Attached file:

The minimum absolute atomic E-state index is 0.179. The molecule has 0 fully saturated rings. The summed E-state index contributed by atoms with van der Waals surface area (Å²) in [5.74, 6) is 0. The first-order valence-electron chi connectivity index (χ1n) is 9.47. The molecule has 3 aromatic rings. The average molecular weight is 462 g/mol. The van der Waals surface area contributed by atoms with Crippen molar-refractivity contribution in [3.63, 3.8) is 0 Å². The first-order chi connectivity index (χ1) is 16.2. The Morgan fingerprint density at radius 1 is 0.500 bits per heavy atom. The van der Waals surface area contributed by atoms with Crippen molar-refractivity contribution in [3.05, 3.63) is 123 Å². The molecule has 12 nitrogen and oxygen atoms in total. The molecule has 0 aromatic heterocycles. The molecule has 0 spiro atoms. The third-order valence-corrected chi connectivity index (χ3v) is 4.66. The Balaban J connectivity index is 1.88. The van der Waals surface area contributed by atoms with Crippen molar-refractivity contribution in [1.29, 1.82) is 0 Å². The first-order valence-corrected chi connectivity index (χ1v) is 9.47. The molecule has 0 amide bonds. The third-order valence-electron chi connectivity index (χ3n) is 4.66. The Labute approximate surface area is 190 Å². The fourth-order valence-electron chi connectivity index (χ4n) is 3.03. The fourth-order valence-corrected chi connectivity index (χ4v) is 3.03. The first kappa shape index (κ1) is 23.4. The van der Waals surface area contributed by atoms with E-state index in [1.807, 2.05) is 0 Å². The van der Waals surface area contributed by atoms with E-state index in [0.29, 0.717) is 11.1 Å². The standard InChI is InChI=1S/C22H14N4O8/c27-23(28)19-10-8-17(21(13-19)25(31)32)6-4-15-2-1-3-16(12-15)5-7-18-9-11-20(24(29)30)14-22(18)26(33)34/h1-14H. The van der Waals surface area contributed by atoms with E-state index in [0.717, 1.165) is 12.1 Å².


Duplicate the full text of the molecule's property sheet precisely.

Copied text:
The minimum absolute atomic E-state index is 0.179. The molecule has 0 fully saturated rings. The summed E-state index contributed by atoms with van der Waals surface area (Å²) in [5.74, 6) is 0. The first-order valence-electron chi connectivity index (χ1n) is 9.47. The molecule has 3 aromatic rings. The average molecular weight is 462 g/mol. The van der Waals surface area contributed by atoms with Crippen molar-refractivity contribution in [3.63, 3.8) is 0 Å². The first-order chi connectivity index (χ1) is 16.2. The Morgan fingerprint density at radius 1 is 0.500 bits per heavy atom. The van der Waals surface area contributed by atoms with Crippen molar-refractivity contribution in [3.05, 3.63) is 123 Å². The molecule has 12 nitrogen and oxygen atoms in total. The molecule has 0 aromatic heterocycles. The molecule has 0 spiro atoms. The third-order valence-corrected chi connectivity index (χ3v) is 4.66. The Balaban J connectivity index is 1.88. The van der Waals surface area contributed by atoms with Crippen molar-refractivity contribution in [1.29, 1.82) is 0 Å². The first-order valence-corrected chi connectivity index (χ1v) is 9.47. The molecule has 0 amide bonds. The third-order valence-electron chi connectivity index (χ3n) is 4.66. The Labute approximate surface area is 190 Å². The fourth-order valence-electron chi connectivity index (χ4n) is 3.03. The fourth-order valence-corrected chi connectivity index (χ4v) is 3.03. The first kappa shape index (κ1) is 23.4. The van der Waals surface area contributed by atoms with E-state index in [1.807, 2.05) is 0 Å². The van der Waals surface area contributed by atoms with E-state index in [0.29, 0.717) is 11.1 Å². The standard InChI is InChI=1S/C22H14N4O8/c27-23(28)19-10-8-17(21(13-19)25(31)32)6-4-15-2-1-3-16(12-15)5-7-18-9-11-20(24(29)30)14-22(18)26(33)34/h1-14H. The van der Waals surface area contributed by atoms with E-state index in [0.717, 1.165) is 12.1 Å².